‘Regrets I’ve had a few, but then again, too few to mention…’. In the words of good old Frank Sinatra, no matter how hard we try to do motherhood our own way, it’s inevitable that we’ll look back as our babies turn into toddlers, and our toddlers into schoolkids, and face some regrets. Here’s Rachel Tompkins with a rundown of her top mum shoulda-woulda-couldas…
Not organising your baby photos properly
Laugh you not, I entered motherhood with intentions of keeping baby photographs on my computer, arranged into orderly files and labelled by month and year, with which to create annual photobooks. Then the whirlwind of having a baby struck and I took lots of photographs, hell yeah, the man in my local camera shop will attest to that (Mark – if you want his first name, because I was in there so much I’ll never forget it!).
But organising them on the computer? It was a miracle if I could even find my laptop during some of those early, sleep-deprived days. Let alone remember the password to get into it! I did somehow manage to make one photobook though (for Father’s Day if I remember correctly).
But then baby two came along and it was well into the sixth month that I realised I hadn’t even taken the SLR camera out of the box it had been in when we had moved house (two years earlier!). Cue panicked hasty picture-taking of second-born child. And as for ordering them all into files on my computer, I think we’re still looking for the camera lead….
Waking your baby up in the morning
I know, I know – what on earth was I thinking? With baby number one I dabbled with Gina Ford (don’t judge me please – I didn’t know what I was doing!). And so after months of getting my baby to sleep to an acceptable hour in the morning, I would actually wake him up as instructed by ‘the book!’ Now I’ve got a 5-year-old and a 1-year-old to content with, the thought of waking a child up in the morning just because a book tells you to makes me want to slap myself around the face. You live and learn, right…?
Not taking time to recover from the birth
My first birth was neither quick nor easy. I won’t bore/terrify you with the details but it resulted in lots of blood and lots of stitches. I needed two blood transfusions afterwards and had to be practically winched into the car when I was finally allowed home. So what did I do less than a week later? Host a dinner party for six of our friends of course. It was in the diary and a premature baby certainly wasn’t going to stop me whipping up a quick lasagne. Who cares if I couldn’t actually sit down on our wooden dining room chairs or if I fell asleep by 9pm whilst feeding the baby? Seriously, why the hell I didn’t re-arrange I’ll never know!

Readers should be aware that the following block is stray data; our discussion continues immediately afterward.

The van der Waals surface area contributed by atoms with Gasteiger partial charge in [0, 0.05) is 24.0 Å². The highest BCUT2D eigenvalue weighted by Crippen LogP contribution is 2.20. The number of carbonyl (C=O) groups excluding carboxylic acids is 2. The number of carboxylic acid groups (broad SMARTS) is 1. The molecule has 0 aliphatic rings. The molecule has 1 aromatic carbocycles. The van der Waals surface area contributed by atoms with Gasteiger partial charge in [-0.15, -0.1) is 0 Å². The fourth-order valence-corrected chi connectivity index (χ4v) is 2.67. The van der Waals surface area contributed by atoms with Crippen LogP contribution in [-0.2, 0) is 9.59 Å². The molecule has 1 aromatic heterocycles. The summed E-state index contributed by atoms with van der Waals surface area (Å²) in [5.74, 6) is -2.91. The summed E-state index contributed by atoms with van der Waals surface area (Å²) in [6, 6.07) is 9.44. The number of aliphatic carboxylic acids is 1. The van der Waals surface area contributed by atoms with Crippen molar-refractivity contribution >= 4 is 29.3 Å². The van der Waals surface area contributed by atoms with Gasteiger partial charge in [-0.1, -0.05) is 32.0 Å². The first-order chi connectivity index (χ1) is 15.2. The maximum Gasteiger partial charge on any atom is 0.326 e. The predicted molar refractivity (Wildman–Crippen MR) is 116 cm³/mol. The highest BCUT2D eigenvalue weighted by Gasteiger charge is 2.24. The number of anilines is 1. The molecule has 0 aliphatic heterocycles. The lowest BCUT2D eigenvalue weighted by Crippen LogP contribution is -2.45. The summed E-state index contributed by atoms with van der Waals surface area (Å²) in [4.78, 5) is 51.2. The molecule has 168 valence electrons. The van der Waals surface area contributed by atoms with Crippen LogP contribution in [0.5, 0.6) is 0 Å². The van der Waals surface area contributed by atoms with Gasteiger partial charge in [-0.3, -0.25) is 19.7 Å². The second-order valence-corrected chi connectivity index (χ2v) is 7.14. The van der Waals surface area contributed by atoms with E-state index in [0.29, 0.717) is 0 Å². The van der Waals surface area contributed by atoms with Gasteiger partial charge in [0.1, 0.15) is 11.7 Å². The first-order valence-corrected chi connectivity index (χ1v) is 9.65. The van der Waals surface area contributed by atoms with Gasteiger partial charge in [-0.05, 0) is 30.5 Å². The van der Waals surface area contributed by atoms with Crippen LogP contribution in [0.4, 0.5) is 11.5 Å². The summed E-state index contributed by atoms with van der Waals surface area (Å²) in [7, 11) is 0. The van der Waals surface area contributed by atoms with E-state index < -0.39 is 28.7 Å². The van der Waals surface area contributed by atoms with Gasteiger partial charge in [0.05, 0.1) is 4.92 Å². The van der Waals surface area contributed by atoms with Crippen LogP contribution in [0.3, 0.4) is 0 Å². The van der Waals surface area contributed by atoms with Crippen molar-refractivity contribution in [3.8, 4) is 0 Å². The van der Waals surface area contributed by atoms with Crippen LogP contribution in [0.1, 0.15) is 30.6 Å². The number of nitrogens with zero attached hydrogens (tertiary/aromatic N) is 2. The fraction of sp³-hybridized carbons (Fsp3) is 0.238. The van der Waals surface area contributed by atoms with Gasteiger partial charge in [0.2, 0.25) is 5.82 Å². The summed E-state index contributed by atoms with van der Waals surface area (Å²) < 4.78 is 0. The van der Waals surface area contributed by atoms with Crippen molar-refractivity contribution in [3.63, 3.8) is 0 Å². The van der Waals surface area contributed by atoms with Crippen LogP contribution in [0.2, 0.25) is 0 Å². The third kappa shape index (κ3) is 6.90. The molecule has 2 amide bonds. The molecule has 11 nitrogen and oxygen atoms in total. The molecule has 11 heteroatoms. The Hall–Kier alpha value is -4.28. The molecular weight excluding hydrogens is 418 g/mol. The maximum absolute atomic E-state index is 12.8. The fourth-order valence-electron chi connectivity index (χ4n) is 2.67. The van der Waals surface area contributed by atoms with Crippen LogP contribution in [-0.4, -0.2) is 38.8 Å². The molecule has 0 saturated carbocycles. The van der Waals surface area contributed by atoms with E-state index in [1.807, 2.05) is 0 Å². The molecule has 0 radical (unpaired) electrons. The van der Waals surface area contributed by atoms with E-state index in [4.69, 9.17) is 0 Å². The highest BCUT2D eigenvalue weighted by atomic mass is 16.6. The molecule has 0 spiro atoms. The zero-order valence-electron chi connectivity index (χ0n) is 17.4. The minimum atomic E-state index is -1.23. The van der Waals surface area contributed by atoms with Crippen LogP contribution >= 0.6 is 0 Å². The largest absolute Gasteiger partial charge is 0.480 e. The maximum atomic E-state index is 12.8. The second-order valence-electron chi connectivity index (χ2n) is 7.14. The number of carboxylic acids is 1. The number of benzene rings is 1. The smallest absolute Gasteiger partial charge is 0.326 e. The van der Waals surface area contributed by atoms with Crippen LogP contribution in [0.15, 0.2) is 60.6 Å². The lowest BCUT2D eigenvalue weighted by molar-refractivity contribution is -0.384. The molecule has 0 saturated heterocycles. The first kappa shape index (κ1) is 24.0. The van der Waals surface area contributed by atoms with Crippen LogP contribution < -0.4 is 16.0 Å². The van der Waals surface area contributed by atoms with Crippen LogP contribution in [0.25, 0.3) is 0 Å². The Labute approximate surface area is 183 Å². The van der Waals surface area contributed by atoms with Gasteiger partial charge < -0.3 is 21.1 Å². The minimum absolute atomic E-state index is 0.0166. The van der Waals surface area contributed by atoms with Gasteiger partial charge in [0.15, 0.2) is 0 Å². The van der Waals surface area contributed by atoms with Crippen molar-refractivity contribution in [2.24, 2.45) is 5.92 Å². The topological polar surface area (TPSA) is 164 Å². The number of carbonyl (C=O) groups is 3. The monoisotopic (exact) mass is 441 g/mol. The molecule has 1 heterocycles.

Worrying about everything
When will my baby sleep through? Will he take a bottle when I stop breast-feeding? Is he eating enough? I could go on, believe me. No matter how quickly and easily you take to motherhood, it’s inevitable that your list of worries will seem practically unending some days. It was only after having baby number two that I realised how much I worried about with baby number one. And part of me felt cross with myself; for wasting so much time and energy on it. Because experience teaches you that all babies sleep through eventually, and most things really do work themselves out in the end. You just have to dig deep sometimes and remind yourself that.
Doing too much
When I became a mum for the first time one of the biggest shocks to the system was suddenly being at home every day. I’d never not ‘worked’, so whilst I was on maternity leave being a mum was my full-time job. And I embarked upon it with the rigour of a CEO taking on a new multi-million pound business (not that I’ve ever been in that position obvs!) – making lists of groups to join, classes to enrol on, people to meet for coffee. I signed up for Babyswim, Hullaballoo, Baby Massage, Baby Yoga, Buggy Fit… you name it I did it. I look back on driving back from Babyswim with a hungry, screaming baby in the back of the car, and wonder why on earth I didn’t just do a bit less; just sit at home some days cuddling my baby and savouring those precious moments. Because before you know it you’re packing a five-year-old boy off to school and wondering where the time (not to mention energy and money) went.